Is Something Uninvited Lingering at Your Summer Barbecue?
Summer is a great time of year for spending days outdoors with friends and family at the pool and at the beach. Summer barbecues are a big and fun part of the summer scene. But if the host is not vigilant, or if they purchased something that might be contaminated, what can come along with those barbecues is a most unwelcome guest – foodborne illnesses.
According to Dr. Steven Cetel of Shore Physician Group, some of the more common foodborne illnesses are salmonella, campylobacter, E. coli, listeria, clostridium botulinum (botulism) and norovirus. Dr. Cetel said the norovirus is one that is easily spread on cruise ships due to the close personal contact.
The Food and Drug Administration considers when two or more people get the same illness from the same contaminated food or drink, the event is called a foodborne illness outbreak. The FDA investigates outbreaks to control them, so more people do not get sick and they learn how to prevent similar outbreaks from happening in the future.
Turn up the Heat
Even if you love a juicy, rare hamburger right off the grill, it might not be the best plan. Dr. Cetel advised that undercooked meats and seafood are a high risk for foodborne illnesses. “They usually have some viruses and bacteria already in the meat and cooking them fully kills the germs so we do not get infected,” said Dr. Cetel. He added that any handling of raw foods, including eggs, requires hand washing and cleaning the surface before touching anything else.
Contracting Foodborne Illnesses
Dairy products and the sun do not make a good match. Dr. Cetel advises that foods containing dairy and those with mayonnaise like potato salad or chicken salad should not be left out for longer than 1-2 hours. With warmer temperatures, that time is reduced. “Bacteria grow and spread much quicker at warmer temperatures. Refrigerating dairy helps to keep bacteria from growing to the point where it could cause any symptoms,” said Dr. Cetel. “The most common way people will contract any foodborne illness is by eating undercooked or spoiled foods. We can also contract them from person-to-person contact.”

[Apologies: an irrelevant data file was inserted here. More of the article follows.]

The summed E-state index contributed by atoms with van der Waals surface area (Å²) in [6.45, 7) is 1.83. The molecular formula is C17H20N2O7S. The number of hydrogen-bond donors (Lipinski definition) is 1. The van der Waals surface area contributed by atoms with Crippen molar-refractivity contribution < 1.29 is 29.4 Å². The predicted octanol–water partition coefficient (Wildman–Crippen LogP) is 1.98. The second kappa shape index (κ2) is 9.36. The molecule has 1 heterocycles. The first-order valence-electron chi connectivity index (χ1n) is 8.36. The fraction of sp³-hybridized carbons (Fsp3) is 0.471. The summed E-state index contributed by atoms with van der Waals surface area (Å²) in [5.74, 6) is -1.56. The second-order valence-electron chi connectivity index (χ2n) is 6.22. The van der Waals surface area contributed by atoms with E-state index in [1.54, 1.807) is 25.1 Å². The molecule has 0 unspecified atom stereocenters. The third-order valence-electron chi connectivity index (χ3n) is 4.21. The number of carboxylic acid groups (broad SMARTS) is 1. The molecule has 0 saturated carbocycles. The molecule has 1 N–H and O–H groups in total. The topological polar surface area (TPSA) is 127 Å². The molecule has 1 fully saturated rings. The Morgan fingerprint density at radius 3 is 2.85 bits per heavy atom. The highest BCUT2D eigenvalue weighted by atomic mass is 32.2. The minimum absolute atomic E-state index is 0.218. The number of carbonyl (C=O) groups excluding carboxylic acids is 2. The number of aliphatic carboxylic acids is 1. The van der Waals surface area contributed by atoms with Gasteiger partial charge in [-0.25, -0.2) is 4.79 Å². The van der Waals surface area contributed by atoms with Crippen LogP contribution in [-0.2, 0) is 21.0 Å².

The Centers for Disease Control and Prevention estimates that 1.5 million people in the U.S. get sick annually from Campylobacter, the most common bacterial cause of intestinal distress. The source is normally raw or undercooked poultry or anything prepared nearby that touched it. It can also be contracted as a result of contact with animals or drinking untreated water.
Dr. Cetel advised cooking meat and seafood fully as the best defense against getting sick. He added that food should not be left outside unless it is in a cooler during in warmer temperatures. Additionally, Dr. Cetel recommended taking basic precautions, like washing hands regularly, especially after using the restroom, and not touching your face helps you prevent the spread of illness when working in the kitchen.
Listeria is another culprit in many foodborne illness cases each year. It can be found in raw vegetables and fruits like cantaloupe due to contaminated soil or from contaminated manure that was used as a fertilizer. It can also come from unpasteurized milk and certain processed foods like soft cheeses, hot dogs and deli meats, according the FDA. The rule of thumb here is to keep foods cold, wash fruits and vegetables before eating them, and wash hands frequently.
Symptoms and Treatment of Foodborne Illness or Food Poisoning
Dr. Cetel said that food poisoning symptoms will come on about 6-8 hours after the exposure to the spoiled food. Symptoms include nausea, stomach cramps, vomiting and diarrhea. “The best way to treat these symptoms is to make sure you stay hydrated. Most of the time antibiotics are not needed and the symptoms will go away within a few days. Limiting solid food intake for a day or so can be helpful to allow the GI tract to heal. The BRAT diet (bananas, rice, apple sauce and toast) is best introduced slowly. When the GI tract is inflamed it does not absorb food well early on and it can make the symptoms worse. The BRAT diet is a good start as those foods are easily digested.
To make an appointment with Dr. Steven Cetel of Shore Physicians Group in the Northfield office, located at 2605 Shore Road, call 609-365-5300 or in the Margate office located at 9501 Ventnor Avenue in Margate, call 609-822-4800.